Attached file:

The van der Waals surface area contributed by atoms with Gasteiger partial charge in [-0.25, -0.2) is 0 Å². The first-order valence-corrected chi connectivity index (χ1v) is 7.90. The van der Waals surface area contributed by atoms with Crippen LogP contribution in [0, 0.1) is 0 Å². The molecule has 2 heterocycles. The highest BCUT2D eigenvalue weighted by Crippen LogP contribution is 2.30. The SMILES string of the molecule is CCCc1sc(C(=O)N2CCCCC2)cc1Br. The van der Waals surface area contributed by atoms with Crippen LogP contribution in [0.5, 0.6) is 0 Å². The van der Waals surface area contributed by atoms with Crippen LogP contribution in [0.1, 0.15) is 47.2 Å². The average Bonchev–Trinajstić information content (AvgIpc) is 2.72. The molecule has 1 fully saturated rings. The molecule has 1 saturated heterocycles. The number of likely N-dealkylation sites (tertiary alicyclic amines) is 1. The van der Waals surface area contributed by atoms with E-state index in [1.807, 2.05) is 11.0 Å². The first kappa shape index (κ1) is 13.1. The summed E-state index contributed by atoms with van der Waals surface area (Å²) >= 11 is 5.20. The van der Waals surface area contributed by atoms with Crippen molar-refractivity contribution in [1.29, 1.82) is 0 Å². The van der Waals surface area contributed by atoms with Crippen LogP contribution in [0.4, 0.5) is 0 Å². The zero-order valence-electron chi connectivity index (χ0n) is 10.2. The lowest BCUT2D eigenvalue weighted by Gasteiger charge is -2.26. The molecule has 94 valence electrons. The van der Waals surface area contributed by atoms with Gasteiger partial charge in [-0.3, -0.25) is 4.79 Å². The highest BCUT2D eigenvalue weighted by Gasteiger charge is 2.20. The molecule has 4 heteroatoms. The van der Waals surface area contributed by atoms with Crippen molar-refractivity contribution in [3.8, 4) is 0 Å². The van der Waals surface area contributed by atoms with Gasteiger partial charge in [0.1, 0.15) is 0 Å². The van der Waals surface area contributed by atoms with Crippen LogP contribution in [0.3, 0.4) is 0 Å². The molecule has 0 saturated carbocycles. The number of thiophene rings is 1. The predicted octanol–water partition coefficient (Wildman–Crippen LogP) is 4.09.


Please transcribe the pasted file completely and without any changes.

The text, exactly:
The van der Waals surface area contributed by atoms with Gasteiger partial charge in [-0.25, -0.2) is 0 Å². The first-order valence-corrected chi connectivity index (χ1v) is 7.90. The van der Waals surface area contributed by atoms with Crippen LogP contribution in [0, 0.1) is 0 Å². The molecule has 2 heterocycles. The highest BCUT2D eigenvalue weighted by Crippen LogP contribution is 2.30. The SMILES string of the molecule is CCCc1sc(C(=O)N2CCCCC2)cc1Br. The van der Waals surface area contributed by atoms with Crippen LogP contribution in [0.5, 0.6) is 0 Å². The van der Waals surface area contributed by atoms with Crippen LogP contribution in [0.1, 0.15) is 47.2 Å². The average Bonchev–Trinajstić information content (AvgIpc) is 2.72. The molecule has 1 fully saturated rings. The molecule has 1 saturated heterocycles. The number of likely N-dealkylation sites (tertiary alicyclic amines) is 1. The van der Waals surface area contributed by atoms with E-state index in [1.807, 2.05) is 11.0 Å². The first kappa shape index (κ1) is 13.1. The summed E-state index contributed by atoms with van der Waals surface area (Å²) >= 11 is 5.20. The van der Waals surface area contributed by atoms with Crippen molar-refractivity contribution in [1.29, 1.82) is 0 Å². The van der Waals surface area contributed by atoms with Crippen LogP contribution in [0.4, 0.5) is 0 Å². The zero-order valence-electron chi connectivity index (χ0n) is 10.2. The lowest BCUT2D eigenvalue weighted by Gasteiger charge is -2.26. The molecule has 94 valence electrons. The van der Waals surface area contributed by atoms with Gasteiger partial charge in [-0.3, -0.25) is 4.79 Å². The highest BCUT2D eigenvalue weighted by Gasteiger charge is 2.20. The molecule has 4 heteroatoms. The van der Waals surface area contributed by atoms with Crippen molar-refractivity contribution in [3.8, 4) is 0 Å². The van der Waals surface area contributed by atoms with Gasteiger partial charge in [0.1, 0.15) is 0 Å². The van der Waals surface area contributed by atoms with Crippen LogP contribution in [0.3, 0.4) is 0 Å². The molecule has 0 saturated carbocycles. The number of thiophene rings is 1. The predicted octanol–water partition coefficient (Wildman–Crippen LogP) is 4.09.